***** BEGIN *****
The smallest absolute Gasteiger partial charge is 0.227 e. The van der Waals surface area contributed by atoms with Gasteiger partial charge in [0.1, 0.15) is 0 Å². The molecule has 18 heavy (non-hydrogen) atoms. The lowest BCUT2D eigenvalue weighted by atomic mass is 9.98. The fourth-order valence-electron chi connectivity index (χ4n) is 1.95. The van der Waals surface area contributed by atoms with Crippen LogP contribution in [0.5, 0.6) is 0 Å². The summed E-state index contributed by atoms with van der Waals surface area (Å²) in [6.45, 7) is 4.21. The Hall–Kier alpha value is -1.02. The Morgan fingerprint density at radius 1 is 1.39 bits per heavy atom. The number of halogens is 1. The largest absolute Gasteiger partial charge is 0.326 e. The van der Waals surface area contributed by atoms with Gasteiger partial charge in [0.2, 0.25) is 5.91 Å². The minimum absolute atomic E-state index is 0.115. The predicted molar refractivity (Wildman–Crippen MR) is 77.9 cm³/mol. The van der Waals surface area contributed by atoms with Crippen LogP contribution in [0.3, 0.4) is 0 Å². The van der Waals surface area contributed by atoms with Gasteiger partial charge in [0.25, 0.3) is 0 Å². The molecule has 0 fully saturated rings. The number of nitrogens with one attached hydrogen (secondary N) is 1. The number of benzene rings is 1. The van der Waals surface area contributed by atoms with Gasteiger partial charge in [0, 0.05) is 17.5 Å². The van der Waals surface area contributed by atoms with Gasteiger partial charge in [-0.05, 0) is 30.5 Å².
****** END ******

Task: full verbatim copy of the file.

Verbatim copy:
The smallest absolute Gasteiger partial charge is 0.227 e. The van der Waals surface area contributed by atoms with Gasteiger partial charge in [0.1, 0.15) is 0 Å². The molecule has 18 heavy (non-hydrogen) atoms. The lowest BCUT2D eigenvalue weighted by atomic mass is 9.98. The fourth-order valence-electron chi connectivity index (χ4n) is 1.95. The van der Waals surface area contributed by atoms with Crippen LogP contribution in [0.5, 0.6) is 0 Å². The summed E-state index contributed by atoms with van der Waals surface area (Å²) in [6.45, 7) is 4.21. The Hall–Kier alpha value is -1.02. The Morgan fingerprint density at radius 1 is 1.39 bits per heavy atom. The number of halogens is 1. The largest absolute Gasteiger partial charge is 0.326 e. The van der Waals surface area contributed by atoms with Gasteiger partial charge in [0.2, 0.25) is 5.91 Å². The minimum absolute atomic E-state index is 0.115. The predicted molar refractivity (Wildman–Crippen MR) is 77.9 cm³/mol. The van der Waals surface area contributed by atoms with Crippen LogP contribution in [0.3, 0.4) is 0 Å². The van der Waals surface area contributed by atoms with Gasteiger partial charge in [0.25, 0.3) is 0 Å². The molecule has 0 fully saturated rings. The number of nitrogens with one attached hydrogen (secondary N) is 1. The number of benzene rings is 1. The van der Waals surface area contributed by atoms with Gasteiger partial charge in [0, 0.05) is 17.5 Å². The van der Waals surface area contributed by atoms with Gasteiger partial charge in [-0.05, 0) is 30.5 Å².